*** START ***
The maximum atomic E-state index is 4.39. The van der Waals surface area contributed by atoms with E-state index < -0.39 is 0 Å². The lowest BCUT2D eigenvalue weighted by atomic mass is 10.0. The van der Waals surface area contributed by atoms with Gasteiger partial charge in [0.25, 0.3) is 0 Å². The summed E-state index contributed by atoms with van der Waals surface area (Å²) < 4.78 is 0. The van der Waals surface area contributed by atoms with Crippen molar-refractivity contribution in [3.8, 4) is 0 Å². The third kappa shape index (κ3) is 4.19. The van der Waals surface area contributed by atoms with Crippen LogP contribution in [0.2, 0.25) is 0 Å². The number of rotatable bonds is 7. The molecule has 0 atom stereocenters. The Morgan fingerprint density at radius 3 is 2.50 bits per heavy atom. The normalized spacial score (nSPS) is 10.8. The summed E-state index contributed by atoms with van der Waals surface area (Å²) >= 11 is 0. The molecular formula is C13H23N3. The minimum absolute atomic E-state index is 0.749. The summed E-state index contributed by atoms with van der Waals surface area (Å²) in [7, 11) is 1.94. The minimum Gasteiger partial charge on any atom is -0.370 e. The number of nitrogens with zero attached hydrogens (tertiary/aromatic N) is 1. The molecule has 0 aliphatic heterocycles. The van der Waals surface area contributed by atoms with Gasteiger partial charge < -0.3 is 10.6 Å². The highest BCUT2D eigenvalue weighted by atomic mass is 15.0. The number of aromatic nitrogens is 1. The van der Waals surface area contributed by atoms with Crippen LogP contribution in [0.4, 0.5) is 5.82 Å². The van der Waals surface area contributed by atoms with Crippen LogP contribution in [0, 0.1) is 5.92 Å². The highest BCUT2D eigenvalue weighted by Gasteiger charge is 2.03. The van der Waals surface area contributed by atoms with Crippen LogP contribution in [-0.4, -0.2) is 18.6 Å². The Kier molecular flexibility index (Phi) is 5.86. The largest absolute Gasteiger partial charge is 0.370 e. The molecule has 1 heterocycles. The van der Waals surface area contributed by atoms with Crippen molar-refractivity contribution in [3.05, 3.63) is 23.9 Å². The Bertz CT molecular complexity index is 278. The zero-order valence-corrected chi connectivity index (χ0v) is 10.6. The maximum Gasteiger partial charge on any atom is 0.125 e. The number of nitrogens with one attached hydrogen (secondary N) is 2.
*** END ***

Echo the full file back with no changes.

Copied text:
The maximum atomic E-state index is 4.39. The van der Waals surface area contributed by atoms with E-state index < -0.39 is 0 Å². The lowest BCUT2D eigenvalue weighted by atomic mass is 10.0. The van der Waals surface area contributed by atoms with Gasteiger partial charge in [0.25, 0.3) is 0 Å². The summed E-state index contributed by atoms with van der Waals surface area (Å²) < 4.78 is 0. The van der Waals surface area contributed by atoms with Crippen molar-refractivity contribution in [3.8, 4) is 0 Å². The third kappa shape index (κ3) is 4.19. The van der Waals surface area contributed by atoms with Crippen LogP contribution in [0.2, 0.25) is 0 Å². The number of rotatable bonds is 7. The molecule has 0 atom stereocenters. The Morgan fingerprint density at radius 3 is 2.50 bits per heavy atom. The normalized spacial score (nSPS) is 10.8. The summed E-state index contributed by atoms with van der Waals surface area (Å²) >= 11 is 0. The molecular formula is C13H23N3. The minimum absolute atomic E-state index is 0.749. The summed E-state index contributed by atoms with van der Waals surface area (Å²) in [7, 11) is 1.94. The minimum Gasteiger partial charge on any atom is -0.370 e. The number of nitrogens with zero attached hydrogens (tertiary/aromatic N) is 1. The molecule has 0 aliphatic heterocycles. The van der Waals surface area contributed by atoms with Gasteiger partial charge < -0.3 is 10.6 Å². The highest BCUT2D eigenvalue weighted by atomic mass is 15.0. The number of aromatic nitrogens is 1. The van der Waals surface area contributed by atoms with Crippen LogP contribution in [0.4, 0.5) is 5.82 Å². The van der Waals surface area contributed by atoms with Crippen LogP contribution in [0, 0.1) is 5.92 Å². The highest BCUT2D eigenvalue weighted by Gasteiger charge is 2.03. The van der Waals surface area contributed by atoms with Crippen LogP contribution in [-0.4, -0.2) is 18.6 Å². The Kier molecular flexibility index (Phi) is 5.86. The largest absolute Gasteiger partial charge is 0.370 e. The molecule has 1 heterocycles. The van der Waals surface area contributed by atoms with Crippen molar-refractivity contribution in [3.05, 3.63) is 23.9 Å². The Bertz CT molecular complexity index is 278. The zero-order valence-corrected chi connectivity index (χ0v) is 10.6. The maximum Gasteiger partial charge on any atom is 0.125 e. The number of nitrogens with one attached hydrogen (secondary N) is 2.